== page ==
WARNING: Video footage contains upsetting and distressing images

SHOCKING film was played to a court of a man throwing a cat into the air like a rugby ball while his pal filmed it. 

The pair could be heard joking and laughing loudly in the main street during the incident In Wellington Road, Rhyl in July.

Lewis David Brereton, 26, of Bryntirion Avenue, Rhyl, and Joshua Harvey Weir, also 26, of Linden Drive, Prestatyn, both pleaded guilty to causing unnecessary cruelty by throwing the cat.

They were given eight-week prison sentences, suspended for six months, banned from keeping animals for three years and must each pay £490 costs.

Court chairman Darren Campbell told Weir at Llandudno court that his decision to pick up a defenceless animal and throw it in the air “for your own enjoyment, is incredulous to us.”

He said animals felt pain and fear and magistrates had watched the video of “appalling behaviour” being filmed and posted on social media.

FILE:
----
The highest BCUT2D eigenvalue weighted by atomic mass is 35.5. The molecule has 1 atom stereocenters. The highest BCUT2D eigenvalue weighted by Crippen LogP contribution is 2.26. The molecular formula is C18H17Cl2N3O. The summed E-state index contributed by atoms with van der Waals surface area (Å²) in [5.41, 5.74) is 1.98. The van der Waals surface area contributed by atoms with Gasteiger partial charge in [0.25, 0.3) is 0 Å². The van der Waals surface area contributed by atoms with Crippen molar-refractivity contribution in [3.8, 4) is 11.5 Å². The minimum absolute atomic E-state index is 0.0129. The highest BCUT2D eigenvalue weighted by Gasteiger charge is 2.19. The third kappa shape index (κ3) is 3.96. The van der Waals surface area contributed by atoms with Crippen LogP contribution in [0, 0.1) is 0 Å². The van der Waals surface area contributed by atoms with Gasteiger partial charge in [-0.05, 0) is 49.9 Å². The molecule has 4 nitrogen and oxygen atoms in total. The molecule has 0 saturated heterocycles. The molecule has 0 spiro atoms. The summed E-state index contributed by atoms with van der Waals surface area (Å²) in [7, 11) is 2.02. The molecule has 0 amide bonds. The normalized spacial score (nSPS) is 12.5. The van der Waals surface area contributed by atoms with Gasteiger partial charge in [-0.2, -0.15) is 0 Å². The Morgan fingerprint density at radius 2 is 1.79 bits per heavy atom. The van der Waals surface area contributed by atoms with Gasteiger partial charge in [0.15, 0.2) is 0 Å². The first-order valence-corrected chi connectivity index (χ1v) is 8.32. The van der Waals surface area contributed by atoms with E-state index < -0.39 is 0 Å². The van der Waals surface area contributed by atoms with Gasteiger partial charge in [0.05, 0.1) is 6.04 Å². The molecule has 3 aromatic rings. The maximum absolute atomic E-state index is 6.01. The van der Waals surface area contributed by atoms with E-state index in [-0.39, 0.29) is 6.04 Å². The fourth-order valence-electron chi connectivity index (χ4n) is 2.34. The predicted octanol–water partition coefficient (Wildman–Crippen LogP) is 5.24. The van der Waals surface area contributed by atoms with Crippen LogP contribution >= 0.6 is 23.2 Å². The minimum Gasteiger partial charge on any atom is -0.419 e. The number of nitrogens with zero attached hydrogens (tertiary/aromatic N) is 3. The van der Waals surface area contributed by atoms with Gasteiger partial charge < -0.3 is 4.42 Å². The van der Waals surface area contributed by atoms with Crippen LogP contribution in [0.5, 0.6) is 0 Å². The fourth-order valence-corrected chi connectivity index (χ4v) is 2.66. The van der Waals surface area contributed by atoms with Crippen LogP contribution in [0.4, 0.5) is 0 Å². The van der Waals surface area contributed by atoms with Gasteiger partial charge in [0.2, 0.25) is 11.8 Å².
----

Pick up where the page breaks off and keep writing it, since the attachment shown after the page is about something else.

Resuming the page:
Tudur Owen, prosecuting for the RSPCA, said: “One of the men held it in both hands and swung his arms before launching it in the air at 45 degrees. It reached a considerable height, twisting in the air.”

Although the video clip did not show the ginger-and-white cat landing it was believed to have run off though It must have been disorientated. Laughter could be heard and the comments : “Hope you have nine lives” and “You have strong limbs,” said Mr Owen.

Solicitors for both men said they had been drinking and were remorseful.

Graham Parry, for Brereton, said they were “very drunk” but had owned up at once. Brereton found it ”excruciating” to now view the video.

“Fortunately the cat seems to have recovered and ran off.”

Rebecca Boswell, for Weir, said he had lost his job looking after people with autism. He was now to take a training course in London for close protection work and what had happened was completely out of character.

A probation officer said Brereton stated he’d been drinking to block out his feelings because he was “in turmoil” about his sick mother. and what happened had affected Weir’s mental state.

The court chairman said: “You are not going to prison because of your previous good character.”